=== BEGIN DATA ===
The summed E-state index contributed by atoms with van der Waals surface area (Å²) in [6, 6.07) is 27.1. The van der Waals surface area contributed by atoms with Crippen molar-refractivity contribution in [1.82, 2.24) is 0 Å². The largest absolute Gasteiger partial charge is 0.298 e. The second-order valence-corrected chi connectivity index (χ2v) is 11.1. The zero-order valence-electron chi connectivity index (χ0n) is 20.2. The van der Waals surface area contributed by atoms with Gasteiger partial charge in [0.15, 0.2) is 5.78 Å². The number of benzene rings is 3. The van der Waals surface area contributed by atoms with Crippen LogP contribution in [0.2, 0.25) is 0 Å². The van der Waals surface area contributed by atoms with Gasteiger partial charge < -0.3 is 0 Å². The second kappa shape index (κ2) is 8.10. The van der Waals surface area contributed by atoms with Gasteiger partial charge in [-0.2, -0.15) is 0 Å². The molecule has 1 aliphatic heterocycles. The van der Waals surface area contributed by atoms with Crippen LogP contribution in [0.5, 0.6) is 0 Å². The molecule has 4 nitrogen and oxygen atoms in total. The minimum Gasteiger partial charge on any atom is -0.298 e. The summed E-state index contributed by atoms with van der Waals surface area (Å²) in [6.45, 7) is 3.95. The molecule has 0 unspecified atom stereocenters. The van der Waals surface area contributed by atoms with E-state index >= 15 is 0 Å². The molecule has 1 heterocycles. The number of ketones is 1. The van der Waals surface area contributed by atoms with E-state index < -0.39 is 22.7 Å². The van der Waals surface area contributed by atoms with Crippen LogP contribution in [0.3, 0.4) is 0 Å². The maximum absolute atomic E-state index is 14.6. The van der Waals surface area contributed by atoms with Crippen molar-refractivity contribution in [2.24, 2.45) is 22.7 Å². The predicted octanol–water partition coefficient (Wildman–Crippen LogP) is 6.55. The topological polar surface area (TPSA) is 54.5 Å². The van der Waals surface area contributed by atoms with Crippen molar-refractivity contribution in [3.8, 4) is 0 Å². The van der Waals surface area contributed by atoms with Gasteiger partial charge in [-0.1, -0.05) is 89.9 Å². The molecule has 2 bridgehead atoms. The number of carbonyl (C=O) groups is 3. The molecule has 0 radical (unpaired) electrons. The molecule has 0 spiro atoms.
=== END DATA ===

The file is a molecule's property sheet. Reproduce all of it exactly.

The summed E-state index contributed by atoms with van der Waals surface area (Å²) in [6, 6.07) is 27.1. The van der Waals surface area contributed by atoms with Crippen molar-refractivity contribution in [1.82, 2.24) is 0 Å². The largest absolute Gasteiger partial charge is 0.298 e. The second-order valence-corrected chi connectivity index (χ2v) is 11.1. The zero-order valence-electron chi connectivity index (χ0n) is 20.2. The van der Waals surface area contributed by atoms with Gasteiger partial charge in [0.15, 0.2) is 5.78 Å². The number of benzene rings is 3. The van der Waals surface area contributed by atoms with Crippen LogP contribution in [0.2, 0.25) is 0 Å². The van der Waals surface area contributed by atoms with Gasteiger partial charge < -0.3 is 0 Å². The second kappa shape index (κ2) is 8.10. The van der Waals surface area contributed by atoms with Gasteiger partial charge in [-0.2, -0.15) is 0 Å². The molecule has 1 aliphatic heterocycles. The van der Waals surface area contributed by atoms with Crippen LogP contribution in [0.5, 0.6) is 0 Å². The molecule has 4 nitrogen and oxygen atoms in total. The minimum Gasteiger partial charge on any atom is -0.298 e. The summed E-state index contributed by atoms with van der Waals surface area (Å²) in [6.45, 7) is 3.95. The molecule has 0 unspecified atom stereocenters. The van der Waals surface area contributed by atoms with E-state index >= 15 is 0 Å². The molecule has 1 heterocycles. The number of ketones is 1. The van der Waals surface area contributed by atoms with E-state index < -0.39 is 22.7 Å². The van der Waals surface area contributed by atoms with Crippen LogP contribution in [0.3, 0.4) is 0 Å². The maximum absolute atomic E-state index is 14.6. The van der Waals surface area contributed by atoms with Crippen molar-refractivity contribution in [2.24, 2.45) is 22.7 Å². The predicted octanol–water partition coefficient (Wildman–Crippen LogP) is 6.55. The topological polar surface area (TPSA) is 54.5 Å². The van der Waals surface area contributed by atoms with Crippen molar-refractivity contribution in [3.8, 4) is 0 Å². The van der Waals surface area contributed by atoms with Gasteiger partial charge in [-0.1, -0.05) is 89.9 Å². The molecule has 2 bridgehead atoms. The number of carbonyl (C=O) groups is 3. The molecule has 0 radical (unpaired) electrons. The molecule has 0 spiro atoms.